A fire requires fuel, oxygen and heat. The safety equipment and methods used to handle flammable liquids must control one or more of these essentials from the time flammable liquids arrive until they are spent or disposed of as waste and removed from the plant. The safe storage of flammables can be discussed by following a drum of flammable liquid from arrival at the plant through dispensing and use.
Before the drum is moved from the receiving dock, a drum vent should be installed. The 2-inch bung cap simply is removed and the vent is screwed in. A vent should be installed, even if the drum will be stored temporarily, before a pump or a faucet for dispensing the contents is put in place.
The safety drum vent is designed to automatically prevent pressure from building up inside the drum if it is exposed to heat. It also prevents a vacuum from forming if the drum is subjected to sudden cooling. Increased pressure in a drum is a major cause of the explosion of flammable liquids. Both pressure and vacuum can cause a drum to fail or leak.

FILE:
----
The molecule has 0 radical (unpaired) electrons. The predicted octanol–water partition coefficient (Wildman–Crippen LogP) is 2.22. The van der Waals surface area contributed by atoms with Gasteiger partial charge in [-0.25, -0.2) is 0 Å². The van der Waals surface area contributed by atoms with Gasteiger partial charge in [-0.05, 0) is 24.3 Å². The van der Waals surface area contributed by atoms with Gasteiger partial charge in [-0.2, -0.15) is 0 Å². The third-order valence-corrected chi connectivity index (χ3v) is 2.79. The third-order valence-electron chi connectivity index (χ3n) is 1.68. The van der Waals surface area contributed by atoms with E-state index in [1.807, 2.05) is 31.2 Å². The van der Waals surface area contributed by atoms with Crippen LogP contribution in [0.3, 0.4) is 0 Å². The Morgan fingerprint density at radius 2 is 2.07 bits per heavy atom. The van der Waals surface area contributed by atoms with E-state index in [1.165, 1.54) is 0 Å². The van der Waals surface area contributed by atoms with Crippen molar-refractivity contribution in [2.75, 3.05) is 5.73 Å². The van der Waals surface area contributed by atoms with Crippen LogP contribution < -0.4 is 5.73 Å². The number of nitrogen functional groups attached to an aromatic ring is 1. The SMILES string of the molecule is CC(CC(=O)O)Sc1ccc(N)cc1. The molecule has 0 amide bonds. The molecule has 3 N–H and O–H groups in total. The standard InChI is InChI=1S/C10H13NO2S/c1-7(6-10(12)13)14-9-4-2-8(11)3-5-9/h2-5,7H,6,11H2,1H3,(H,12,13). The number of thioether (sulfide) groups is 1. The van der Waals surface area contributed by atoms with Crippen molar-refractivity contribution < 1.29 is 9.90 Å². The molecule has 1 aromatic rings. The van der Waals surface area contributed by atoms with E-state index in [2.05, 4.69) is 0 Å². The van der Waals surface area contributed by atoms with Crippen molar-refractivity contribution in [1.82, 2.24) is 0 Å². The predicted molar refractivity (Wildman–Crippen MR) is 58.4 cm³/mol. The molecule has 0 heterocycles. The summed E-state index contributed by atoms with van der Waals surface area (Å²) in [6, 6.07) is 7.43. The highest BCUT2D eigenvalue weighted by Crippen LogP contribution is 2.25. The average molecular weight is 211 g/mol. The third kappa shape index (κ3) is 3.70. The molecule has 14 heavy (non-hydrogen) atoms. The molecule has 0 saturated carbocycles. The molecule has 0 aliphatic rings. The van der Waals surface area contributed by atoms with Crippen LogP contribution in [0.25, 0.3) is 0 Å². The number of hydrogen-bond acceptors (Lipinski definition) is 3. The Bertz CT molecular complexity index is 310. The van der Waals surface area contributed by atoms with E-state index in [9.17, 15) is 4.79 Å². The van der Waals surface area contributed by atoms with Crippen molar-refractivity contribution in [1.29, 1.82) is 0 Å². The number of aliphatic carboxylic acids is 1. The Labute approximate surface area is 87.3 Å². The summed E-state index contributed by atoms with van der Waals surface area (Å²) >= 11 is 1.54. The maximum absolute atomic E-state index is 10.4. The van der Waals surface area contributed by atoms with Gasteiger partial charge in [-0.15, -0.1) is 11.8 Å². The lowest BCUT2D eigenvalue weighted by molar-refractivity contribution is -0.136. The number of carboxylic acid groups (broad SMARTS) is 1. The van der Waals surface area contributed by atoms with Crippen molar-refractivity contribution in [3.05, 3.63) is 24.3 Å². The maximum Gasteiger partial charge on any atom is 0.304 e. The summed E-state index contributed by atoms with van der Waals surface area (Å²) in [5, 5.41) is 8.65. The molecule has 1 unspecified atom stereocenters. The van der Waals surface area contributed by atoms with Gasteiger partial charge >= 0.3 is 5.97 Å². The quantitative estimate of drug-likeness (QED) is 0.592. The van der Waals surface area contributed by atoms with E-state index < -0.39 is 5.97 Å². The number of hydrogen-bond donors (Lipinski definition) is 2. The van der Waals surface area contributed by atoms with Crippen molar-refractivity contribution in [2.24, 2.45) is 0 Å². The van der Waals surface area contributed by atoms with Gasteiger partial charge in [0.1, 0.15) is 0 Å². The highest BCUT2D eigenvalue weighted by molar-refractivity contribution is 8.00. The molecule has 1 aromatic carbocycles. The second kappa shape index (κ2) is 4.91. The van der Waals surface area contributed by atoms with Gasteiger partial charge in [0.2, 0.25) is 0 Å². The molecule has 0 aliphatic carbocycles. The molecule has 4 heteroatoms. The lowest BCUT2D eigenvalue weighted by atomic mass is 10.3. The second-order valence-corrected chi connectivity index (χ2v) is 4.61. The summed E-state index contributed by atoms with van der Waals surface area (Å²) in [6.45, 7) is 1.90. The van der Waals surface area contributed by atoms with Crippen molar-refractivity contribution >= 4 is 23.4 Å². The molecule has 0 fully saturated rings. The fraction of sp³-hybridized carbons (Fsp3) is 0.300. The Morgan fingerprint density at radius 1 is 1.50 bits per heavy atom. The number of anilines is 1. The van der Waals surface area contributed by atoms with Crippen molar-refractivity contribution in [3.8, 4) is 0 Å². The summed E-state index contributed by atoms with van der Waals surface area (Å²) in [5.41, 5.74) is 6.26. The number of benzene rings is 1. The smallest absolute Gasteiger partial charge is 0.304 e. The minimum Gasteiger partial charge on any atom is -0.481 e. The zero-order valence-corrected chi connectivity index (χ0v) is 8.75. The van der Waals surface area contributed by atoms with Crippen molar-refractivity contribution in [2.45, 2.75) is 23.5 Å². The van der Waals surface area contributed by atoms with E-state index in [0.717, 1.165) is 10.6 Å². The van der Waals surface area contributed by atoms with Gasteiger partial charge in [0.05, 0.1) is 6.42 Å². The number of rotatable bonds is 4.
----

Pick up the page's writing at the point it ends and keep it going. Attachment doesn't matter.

After an approved drum vent is installed, the drum can be moved safely to a drum storage room or secured in a safety storage cabinet.
OSHA has issued numerous safety requirements to which drum rooms must conform — from the type of construction, lighting, switches and ventilation to the protection systems that are installed. Approved methods of equipping a drum and dispensing liquids from it must be followed. Aisle widths, stacking heights and maximum storage capacities also are indicated. The OSHA regulations — Subpart H, section 1910.106 — should be consulted for specific measures.